Hamilton had prepared for just this situation years before. Hamilton’s priority alarm displays interrupted the astronauts’ normal displays to warn them that there was an emergency “giving the astronauts a go/no go decision (to land or not to land)”. Jack Garman, a NASA computer engineer in mission control, recognized the meaning of the errors that were presented to the astronauts by the priority displays and shouted, “Go, go!” and they continued. Paul Curto, a senior technologist who nominated Hamilton for a NASA Space Act Award, called Hamilton’s work “the foundation for ultra-reliable software design”. Like Katherine Johnson, She was later awarded the Presidential Medal of Freedom, America’s highest civilian honor. by Former President Barrack Obama.
Katharine Houghton Hepburn (May 12, 1907 – June 29, 2003).
She was an American actress of film, stage, and television. Known for her headstrong independence and spirited personality, Hepburn’s career as a Hollywood leading lady spanned more than 60 years. She cultivated a screen persona that matched this public image, and regularly played strong-willed, sophisticated women. Her work came in a range of genres, from screwball comedy to literary drama, and she received four Academy Awards for Best Actress—a record for any performer. In 1999, Hepburn was named by the American Film Institute the greatest female star of classic Hollywood cinema.
Mother Mary Teresa Bojaxhiu. obviously needs no introduction as she’s a popular name all over the world. Born in Skopje (now the capital of North Macedonia), then part of the Kosovo Vilayet of the Ottoman Empire. After living in Skopje for eighteen years, she moved to Ireland and then to India, where she lived for most of her life.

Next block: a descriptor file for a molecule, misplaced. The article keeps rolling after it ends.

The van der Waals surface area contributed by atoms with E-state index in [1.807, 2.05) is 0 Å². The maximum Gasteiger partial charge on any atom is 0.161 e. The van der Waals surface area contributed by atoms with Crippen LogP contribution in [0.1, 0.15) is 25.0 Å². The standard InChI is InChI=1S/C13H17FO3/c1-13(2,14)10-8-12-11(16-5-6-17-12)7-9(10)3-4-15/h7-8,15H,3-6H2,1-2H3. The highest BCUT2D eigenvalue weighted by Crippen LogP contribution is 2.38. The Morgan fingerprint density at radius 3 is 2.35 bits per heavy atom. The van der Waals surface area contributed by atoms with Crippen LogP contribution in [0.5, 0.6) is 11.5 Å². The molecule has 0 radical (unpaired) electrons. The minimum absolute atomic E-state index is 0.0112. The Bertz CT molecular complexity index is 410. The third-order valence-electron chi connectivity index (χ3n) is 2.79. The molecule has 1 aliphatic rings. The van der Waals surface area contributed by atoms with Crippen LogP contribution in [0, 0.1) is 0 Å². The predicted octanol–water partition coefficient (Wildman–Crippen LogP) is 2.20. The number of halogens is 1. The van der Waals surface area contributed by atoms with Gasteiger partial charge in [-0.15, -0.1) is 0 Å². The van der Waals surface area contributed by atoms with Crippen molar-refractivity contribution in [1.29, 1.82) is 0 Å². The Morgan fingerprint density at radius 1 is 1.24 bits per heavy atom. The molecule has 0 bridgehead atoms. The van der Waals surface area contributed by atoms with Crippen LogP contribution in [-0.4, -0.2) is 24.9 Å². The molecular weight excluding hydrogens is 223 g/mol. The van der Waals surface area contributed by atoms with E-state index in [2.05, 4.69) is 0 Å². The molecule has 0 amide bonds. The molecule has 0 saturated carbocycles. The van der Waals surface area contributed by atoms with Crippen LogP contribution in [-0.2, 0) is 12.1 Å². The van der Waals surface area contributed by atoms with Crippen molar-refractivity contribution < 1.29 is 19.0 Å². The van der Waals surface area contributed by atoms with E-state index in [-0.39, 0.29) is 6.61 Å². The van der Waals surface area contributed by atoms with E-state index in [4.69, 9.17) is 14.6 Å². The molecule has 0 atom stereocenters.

In 1950, Teresa founded the Missionaries of Charity, a Roman Catholic religious congregation that had over 4,500 nuns and was active in 133 countries in 2012. The congregation manages homes for people who are dying of HIV/AIDS, leprosy, and tuberculosis. It also runs soup kitchens, dispensaries, mobile clinics, children’s and family counseling programs, as well as orphanages and schools. Members take vows of chastity, poverty, and obedience, and also profess a fourth vow – to give “wholehearted free service to the poorest of the poor”.
Oprah Gail Winfrey (January 29, 1954).
Oprah is an American talk show host, television producer, actress, author, and philanthropist. She is best known for her talk show, The Oprah Winfrey Show, broadcast from Chicago, which was the highest-rated television program of its kind in history and ran in national syndication for 25 years from 1986 to 2011. Dubbed the “Queen of All Media,” she was the richest African American of the 20th century and North America’s first black multi-billionaire, and she has been ranked the greatest black philanthropist in American history. By 2007, she was sometimes ranked as the most influential woman in the world.
As we celebrate the International Women’s Day, the impact of these women and other women will forever live in our hearts. Happy Women’s Day to every woman out there.
https://en.wikipedia.org/wiki/Katherine_Johnson https://en.wikipedia.org/wiki/Margaret_Hamilton_(software_engineer) https://en.wikipedia.org/wiki/Katharine_Hepburn https://en.wikipedia.org/wiki/Mother_Teresa https://en.wikipedia.org/wiki/Oprah_Winfrey